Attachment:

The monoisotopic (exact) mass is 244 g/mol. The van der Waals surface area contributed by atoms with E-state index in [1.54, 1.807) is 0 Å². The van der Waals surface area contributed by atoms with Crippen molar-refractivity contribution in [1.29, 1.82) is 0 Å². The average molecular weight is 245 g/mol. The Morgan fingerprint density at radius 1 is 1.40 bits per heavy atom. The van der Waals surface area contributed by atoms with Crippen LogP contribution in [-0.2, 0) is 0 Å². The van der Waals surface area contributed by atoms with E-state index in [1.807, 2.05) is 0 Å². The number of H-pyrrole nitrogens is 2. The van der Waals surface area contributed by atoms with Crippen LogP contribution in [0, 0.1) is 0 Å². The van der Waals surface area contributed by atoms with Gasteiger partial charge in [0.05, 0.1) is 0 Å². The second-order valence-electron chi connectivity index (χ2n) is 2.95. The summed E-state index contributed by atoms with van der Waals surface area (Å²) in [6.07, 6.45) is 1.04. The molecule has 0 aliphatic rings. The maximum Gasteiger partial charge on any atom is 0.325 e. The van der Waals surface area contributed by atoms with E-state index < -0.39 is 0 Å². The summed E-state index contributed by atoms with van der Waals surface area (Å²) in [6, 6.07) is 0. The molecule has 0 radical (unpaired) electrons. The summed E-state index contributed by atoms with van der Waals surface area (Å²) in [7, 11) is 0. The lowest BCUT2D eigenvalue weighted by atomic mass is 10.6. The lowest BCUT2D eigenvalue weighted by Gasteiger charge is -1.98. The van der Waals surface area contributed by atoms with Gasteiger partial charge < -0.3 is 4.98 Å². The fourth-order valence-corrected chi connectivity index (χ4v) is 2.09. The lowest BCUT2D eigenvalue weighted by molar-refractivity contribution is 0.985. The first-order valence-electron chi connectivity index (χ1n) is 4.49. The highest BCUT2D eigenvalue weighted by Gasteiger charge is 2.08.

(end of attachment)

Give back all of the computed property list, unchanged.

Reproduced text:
The monoisotopic (exact) mass is 244 g/mol. The van der Waals surface area contributed by atoms with E-state index in [1.54, 1.807) is 0 Å². The van der Waals surface area contributed by atoms with Crippen molar-refractivity contribution in [1.29, 1.82) is 0 Å². The average molecular weight is 245 g/mol. The Morgan fingerprint density at radius 1 is 1.40 bits per heavy atom. The van der Waals surface area contributed by atoms with Crippen LogP contribution in [-0.2, 0) is 0 Å². The van der Waals surface area contributed by atoms with E-state index in [1.807, 2.05) is 0 Å². The number of H-pyrrole nitrogens is 2. The van der Waals surface area contributed by atoms with Crippen LogP contribution in [0, 0.1) is 0 Å². The van der Waals surface area contributed by atoms with Gasteiger partial charge in [0.05, 0.1) is 0 Å². The second-order valence-electron chi connectivity index (χ2n) is 2.95. The summed E-state index contributed by atoms with van der Waals surface area (Å²) in [6.07, 6.45) is 1.04. The molecule has 0 aliphatic rings. The maximum Gasteiger partial charge on any atom is 0.325 e. The van der Waals surface area contributed by atoms with E-state index < -0.39 is 0 Å². The summed E-state index contributed by atoms with van der Waals surface area (Å²) in [6, 6.07) is 0. The molecule has 0 radical (unpaired) electrons. The summed E-state index contributed by atoms with van der Waals surface area (Å²) in [7, 11) is 0. The lowest BCUT2D eigenvalue weighted by atomic mass is 10.6. The lowest BCUT2D eigenvalue weighted by Gasteiger charge is -1.98. The van der Waals surface area contributed by atoms with Gasteiger partial charge < -0.3 is 4.98 Å². The fourth-order valence-corrected chi connectivity index (χ4v) is 2.09. The lowest BCUT2D eigenvalue weighted by molar-refractivity contribution is 0.985. The first-order valence-electron chi connectivity index (χ1n) is 4.49. The highest BCUT2D eigenvalue weighted by Gasteiger charge is 2.08.